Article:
Parmesan & Pumpkin Flapjacks

If you are looking for a totally moreish savoury snack recipe, then try these flapjacks with a cheese and chive tang. These baked oat squares are deliciously nourishing, and they make a perfect on-the-go snack or would make a great asset for a packed lunch.

The addition of the pumpkin gives these flapjacks a lovely soft texture and helps provide one of your important ”five-a-day”. The pumpkin seeds not only give a touch of crunch, but are also a great source of magnesium, zinc and healthy fats.

If you can’t find pumpkin in the shops, then squash would work just as well. Why not make up a batch and keep a stash in the freezer for a convenient pick-me-up? They defrost quickly when you need a snack super-fast.  Suitable from 6 months old if you mill the seeds.

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Parmesan & Pumpkin Flapjacks

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Prep Time 10 minutes
Cook Time 30 minutes
Total Time 40 minutes
Course Lunch Boxes & Picnics
Servings 16 flapjacks
Suitable for Special Diet (or adaptable) Dairy-free, Egg-free, Gluten-free, Grain-free, Low-sugar, Nut-free, Vegetarian



  • Preheat the oven to 200°C  (180°C fan), and line a 20x20cm tin with baking paper.
  • Melt the butter in a large saucepan, then add the oats, milled flax seeds, grated pumpkin, 2 tbsp of the pumpkin seeds. Remove from the heat, then add the eggs, grated parmesan, chives, salt and pepper. Stir well to combine.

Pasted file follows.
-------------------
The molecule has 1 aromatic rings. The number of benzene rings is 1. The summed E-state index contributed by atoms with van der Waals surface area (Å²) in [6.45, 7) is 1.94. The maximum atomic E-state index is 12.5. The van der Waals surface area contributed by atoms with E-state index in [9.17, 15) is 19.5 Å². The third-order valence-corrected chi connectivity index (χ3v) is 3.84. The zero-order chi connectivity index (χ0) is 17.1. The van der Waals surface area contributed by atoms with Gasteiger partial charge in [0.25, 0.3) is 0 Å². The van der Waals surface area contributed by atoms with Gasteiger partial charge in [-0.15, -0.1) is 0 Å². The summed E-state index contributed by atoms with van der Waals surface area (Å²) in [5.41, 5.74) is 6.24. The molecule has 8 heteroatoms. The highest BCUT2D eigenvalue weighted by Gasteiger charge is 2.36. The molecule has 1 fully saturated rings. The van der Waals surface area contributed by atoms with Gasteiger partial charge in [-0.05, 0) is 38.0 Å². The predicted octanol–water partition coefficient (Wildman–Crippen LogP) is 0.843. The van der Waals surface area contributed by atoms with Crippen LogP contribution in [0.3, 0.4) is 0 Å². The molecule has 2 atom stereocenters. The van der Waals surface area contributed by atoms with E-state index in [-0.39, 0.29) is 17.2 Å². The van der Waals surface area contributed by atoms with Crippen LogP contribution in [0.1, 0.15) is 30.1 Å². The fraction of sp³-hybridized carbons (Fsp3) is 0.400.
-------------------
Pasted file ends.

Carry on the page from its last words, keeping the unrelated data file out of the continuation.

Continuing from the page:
• Press the mixture into the prepared tin, and sprinkle with the remaining pumpkin seeds.
  • Bake in the pre-heated oven for 25-30 minutes, until cooked and golden. Leave to cool in the tin, and then cut into 16 squares.


  • If you are Gluten-free, opt for gluten-free oats or quinoa flakes.
  • Parmesan is low in lactose but does still contain casein. If you want to go totally Dairy-free then you could swap the parmesan for 50g of nutritional yeast and the butter for an organic vegan spread.
  • To make this Egg-free you could substitute the two eggs for 6 tbsp of aquafaba (the water in a tin of chickpeas). Or you could use arrowroot; mix 4 tbsp of arrowroot with 6 tbsp of water and mix well.
  • The pumpkin can be swapped for squash. Butternut squash is usually easy to buy in a supermarket, but any variety would be fantastic.
  • If your child is not that keen on eating whole pumpkin seeds, then mill them in a food processor first.
  • If you are short on time, this can all be assembled in a food processor. Use the grating blade to grate the pumpkin, then change to the mixing paddle to mix the rest of the ingredients together (you will need to melt the butter first).
  • Store in a cake tin for up to 4 days or in the freezer for 3 months.
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